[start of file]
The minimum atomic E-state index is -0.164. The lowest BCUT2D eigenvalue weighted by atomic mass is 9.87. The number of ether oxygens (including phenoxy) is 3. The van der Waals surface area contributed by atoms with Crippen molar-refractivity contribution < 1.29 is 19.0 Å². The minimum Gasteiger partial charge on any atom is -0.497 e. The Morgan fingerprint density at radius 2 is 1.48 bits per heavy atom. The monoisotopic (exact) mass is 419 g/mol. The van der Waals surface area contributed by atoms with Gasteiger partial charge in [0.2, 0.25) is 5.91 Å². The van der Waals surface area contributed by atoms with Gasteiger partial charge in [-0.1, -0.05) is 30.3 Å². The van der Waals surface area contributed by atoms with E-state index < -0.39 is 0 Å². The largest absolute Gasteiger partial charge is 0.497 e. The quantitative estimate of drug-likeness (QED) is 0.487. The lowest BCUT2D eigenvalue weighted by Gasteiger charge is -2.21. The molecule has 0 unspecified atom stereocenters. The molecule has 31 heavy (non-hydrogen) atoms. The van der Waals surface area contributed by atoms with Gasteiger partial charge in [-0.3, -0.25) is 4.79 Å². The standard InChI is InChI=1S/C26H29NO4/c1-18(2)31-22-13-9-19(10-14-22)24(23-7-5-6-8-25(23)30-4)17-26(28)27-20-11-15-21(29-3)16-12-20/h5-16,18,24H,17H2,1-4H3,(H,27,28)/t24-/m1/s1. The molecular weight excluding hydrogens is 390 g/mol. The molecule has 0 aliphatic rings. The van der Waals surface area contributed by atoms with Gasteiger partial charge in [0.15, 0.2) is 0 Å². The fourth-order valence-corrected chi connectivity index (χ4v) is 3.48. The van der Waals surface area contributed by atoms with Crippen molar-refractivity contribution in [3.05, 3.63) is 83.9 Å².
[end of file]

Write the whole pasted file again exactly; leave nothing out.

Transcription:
The minimum atomic E-state index is -0.164. The lowest BCUT2D eigenvalue weighted by atomic mass is 9.87. The number of ether oxygens (including phenoxy) is 3. The van der Waals surface area contributed by atoms with Crippen molar-refractivity contribution < 1.29 is 19.0 Å². The minimum Gasteiger partial charge on any atom is -0.497 e. The Morgan fingerprint density at radius 2 is 1.48 bits per heavy atom. The monoisotopic (exact) mass is 419 g/mol. The van der Waals surface area contributed by atoms with Gasteiger partial charge in [0.2, 0.25) is 5.91 Å². The van der Waals surface area contributed by atoms with Gasteiger partial charge in [-0.1, -0.05) is 30.3 Å². The van der Waals surface area contributed by atoms with E-state index < -0.39 is 0 Å². The largest absolute Gasteiger partial charge is 0.497 e. The quantitative estimate of drug-likeness (QED) is 0.487. The lowest BCUT2D eigenvalue weighted by Gasteiger charge is -2.21. The molecule has 0 unspecified atom stereocenters. The molecule has 31 heavy (non-hydrogen) atoms. The van der Waals surface area contributed by atoms with Gasteiger partial charge in [-0.3, -0.25) is 4.79 Å². The standard InChI is InChI=1S/C26H29NO4/c1-18(2)31-22-13-9-19(10-14-22)24(23-7-5-6-8-25(23)30-4)17-26(28)27-20-11-15-21(29-3)16-12-20/h5-16,18,24H,17H2,1-4H3,(H,27,28)/t24-/m1/s1. The molecular weight excluding hydrogens is 390 g/mol. The molecule has 0 aliphatic rings. The van der Waals surface area contributed by atoms with Gasteiger partial charge in [0.15, 0.2) is 0 Å². The fourth-order valence-corrected chi connectivity index (χ4v) is 3.48. The van der Waals surface area contributed by atoms with Crippen molar-refractivity contribution in [3.05, 3.63) is 83.9 Å².